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Keeping yourself safe from the flu

by Sarah Morris - Copy Editor
Tue, Feb 6th 2018 10:00 pm

By just the second month of the new year, New York has had almost 12,000 confirmed cases of influenza, setting a record since 2004, according to the New York State Department of Health. 

Governor Andrew M. Cuomo signed an executive order on Thursday, Jan. 25, allowing pharmacists to give the flu vaccine to children aged 2-18, which is causing some controversy, since many believe the flu vaccine should be saved for just the elderly. 

“I’m urging everyone to get vaccinated and take other necessary steps to stop the spread of this virus in New York,” Cuomo said. 

He also wants the Department of Health to help spread awareness of the benefits of getting vaccinated, including sending texts to New York State text line subscribers, reminding them to get the vaccine if they haven’t already. 

“With flu cases reaching epidemic proportions in New York,we must do everything in our power to fight this virus and keep New Yorkers safe,” Cuomo said in a statement. “I urge all New Yorkers to help us combat this quick-spreading strain of flu and make sure they and their loved ones are vaccinated.” 

According to the Democrat & Chronicle, Monroe County, which includes Brockport and Rochester, has had 517 confirmed cases of influenza and five deaths, all 50 years or older, in just the past week. This includes a total death toll of eight people in the county alone.

The College at Brockport’s Hazen Center for Integrated Care sent out a campus-wide email with information regarding the flu and the actions students should take if they think they have flu symptoms.

A section of the email from Chaley Swift, administrative staff assistant to the vice president read, “Individuals with flu symptoms should 

stay at home and avoid contact with others for at least 24 hours after their fever is gone (without using any fever reducing medication). Staying at home means that you should not leave your home except to seek medical care.”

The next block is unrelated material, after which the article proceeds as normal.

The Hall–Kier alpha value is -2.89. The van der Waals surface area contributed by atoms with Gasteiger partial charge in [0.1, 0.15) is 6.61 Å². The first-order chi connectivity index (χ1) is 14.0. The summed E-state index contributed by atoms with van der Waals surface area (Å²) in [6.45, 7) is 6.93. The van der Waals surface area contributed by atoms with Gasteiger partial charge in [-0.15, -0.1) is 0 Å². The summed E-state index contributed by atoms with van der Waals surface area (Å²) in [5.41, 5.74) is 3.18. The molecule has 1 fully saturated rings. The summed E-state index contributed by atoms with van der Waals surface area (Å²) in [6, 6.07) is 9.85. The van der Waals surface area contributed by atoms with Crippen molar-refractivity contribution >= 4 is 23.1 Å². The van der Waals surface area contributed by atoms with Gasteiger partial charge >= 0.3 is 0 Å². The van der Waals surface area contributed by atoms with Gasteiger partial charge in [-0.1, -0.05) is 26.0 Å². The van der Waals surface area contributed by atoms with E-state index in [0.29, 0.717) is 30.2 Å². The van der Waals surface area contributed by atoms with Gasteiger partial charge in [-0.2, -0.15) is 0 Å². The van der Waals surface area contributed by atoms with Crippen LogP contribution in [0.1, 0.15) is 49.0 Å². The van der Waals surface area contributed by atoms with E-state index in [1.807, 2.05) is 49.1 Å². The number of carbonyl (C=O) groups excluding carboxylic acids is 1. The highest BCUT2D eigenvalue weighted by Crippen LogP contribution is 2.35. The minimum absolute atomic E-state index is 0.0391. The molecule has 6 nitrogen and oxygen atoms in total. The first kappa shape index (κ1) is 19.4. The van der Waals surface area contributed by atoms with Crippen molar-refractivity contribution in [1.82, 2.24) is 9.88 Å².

Symptoms of the flu include a fever above 100 degrees, a cough, sore throat, runny or stuffy nose, body and headaches, chills, fatigue and nausea. Not everyone with the flu will display each of these signs.

If you are experiencing any of these symptoms, you should notify your professors about missing class, avoid contact with others or going out in public, as the flu can be spread by airborne droplets, and contact a medical provider if symptoms do not go away or worsen after 4-7 days.  

Worse symptoms include difficulty breathing, shaking and chills, blue or gray skin color, severe vomiting, lethargy, pain in the chest or abdomen, dizziness and confusion. If you experience these symptoms, then seek medical care immediately.

If you have the flu, the virus can easily be killed by hot water and soap. Wash your hands for 20 seconds and use at least a 60 percent alcohol-based hand sanitizer for when hot water and soap aren’t available. Use a tissue or the inside of your elbow to cough or sneeze, as to avoid spreading influenza through the air. The flu is infectious for up to seven days after symptoms first begin. 

Hazen urges faculty to not send students to the health center for a note regarding missed classes and to allow them an appropriate amount of time to recover from the flu.  

Hazen has run out of flu vaccinations, but you can locate your local health care provider or pharmacy to see if the flu shot is available. You can also find a HealthMap Vaccine Finder at vaccinefinder.org.  

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